"Teddy" explores many tenets of Eastern religious philosophy, but most importantly the idea of reincarnation. Main character Teddy McArdle insists that death is merely the death of the body; the soul continues on to its next life. At the end of all of these lives, Teddy explains, man gets to stay with God instead of returning to a mortal life. (The text cites this as the "Vedantic theory of reincarnation.") Because of this belief, Teddy maintains that death is nothing tragic, nor even sad. The readers are taught to accept death with detachment, rather than grieve it.
Questions About Mortality
- How do you feel after reading Teddy's [likely] death at the end of the story?
- Does Teddy successfully convince Nicholson that death is no big deal? How do you think Nicholson feels upon hearing that scream at the end of the story?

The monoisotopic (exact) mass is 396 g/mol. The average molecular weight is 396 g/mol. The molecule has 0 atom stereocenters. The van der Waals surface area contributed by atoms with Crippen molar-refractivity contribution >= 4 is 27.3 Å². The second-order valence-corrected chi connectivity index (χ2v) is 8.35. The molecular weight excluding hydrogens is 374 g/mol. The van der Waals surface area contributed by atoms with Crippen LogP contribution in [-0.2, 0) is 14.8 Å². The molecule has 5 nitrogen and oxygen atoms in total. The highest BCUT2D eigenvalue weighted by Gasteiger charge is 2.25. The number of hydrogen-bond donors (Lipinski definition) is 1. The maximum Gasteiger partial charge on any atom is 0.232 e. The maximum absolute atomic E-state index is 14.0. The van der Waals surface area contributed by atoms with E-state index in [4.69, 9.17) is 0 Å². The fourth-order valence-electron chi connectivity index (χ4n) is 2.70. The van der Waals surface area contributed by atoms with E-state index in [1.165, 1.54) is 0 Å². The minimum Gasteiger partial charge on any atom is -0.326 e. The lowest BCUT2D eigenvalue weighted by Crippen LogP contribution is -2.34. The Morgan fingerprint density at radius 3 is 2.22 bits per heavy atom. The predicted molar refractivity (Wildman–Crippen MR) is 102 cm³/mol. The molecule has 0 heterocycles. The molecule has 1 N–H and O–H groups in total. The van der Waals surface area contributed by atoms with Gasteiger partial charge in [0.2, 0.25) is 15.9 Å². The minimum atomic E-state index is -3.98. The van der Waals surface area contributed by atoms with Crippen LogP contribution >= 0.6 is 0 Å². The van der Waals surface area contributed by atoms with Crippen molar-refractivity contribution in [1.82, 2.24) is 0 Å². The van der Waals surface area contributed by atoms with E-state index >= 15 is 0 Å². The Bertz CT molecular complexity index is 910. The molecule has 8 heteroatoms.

- Teddy writes in his journal that "it," presumably his death, will happen either on the current day or when he is sixteen. Why doesn't he know for sure? What does this tell us about fate and free will in Teddy's religious philosophy?
- Teddy explains to Nicholson that he didn't tell the professors in Boston when they were going to die because they didn't really want to know. Does it seem likely that Teddy is correct, given how vehemently the professors were asking him?
- What might be the problem with knowing when you're going to die?
Chew on This
Despite Teddy's insistence that emotions are useless and death is nothing, Salinger intends his readers to feel sad at the end of "Teddy."
The ending of "Teddy" is anything but tragic; Teddy himself has taught the reader that death is not anything to lament.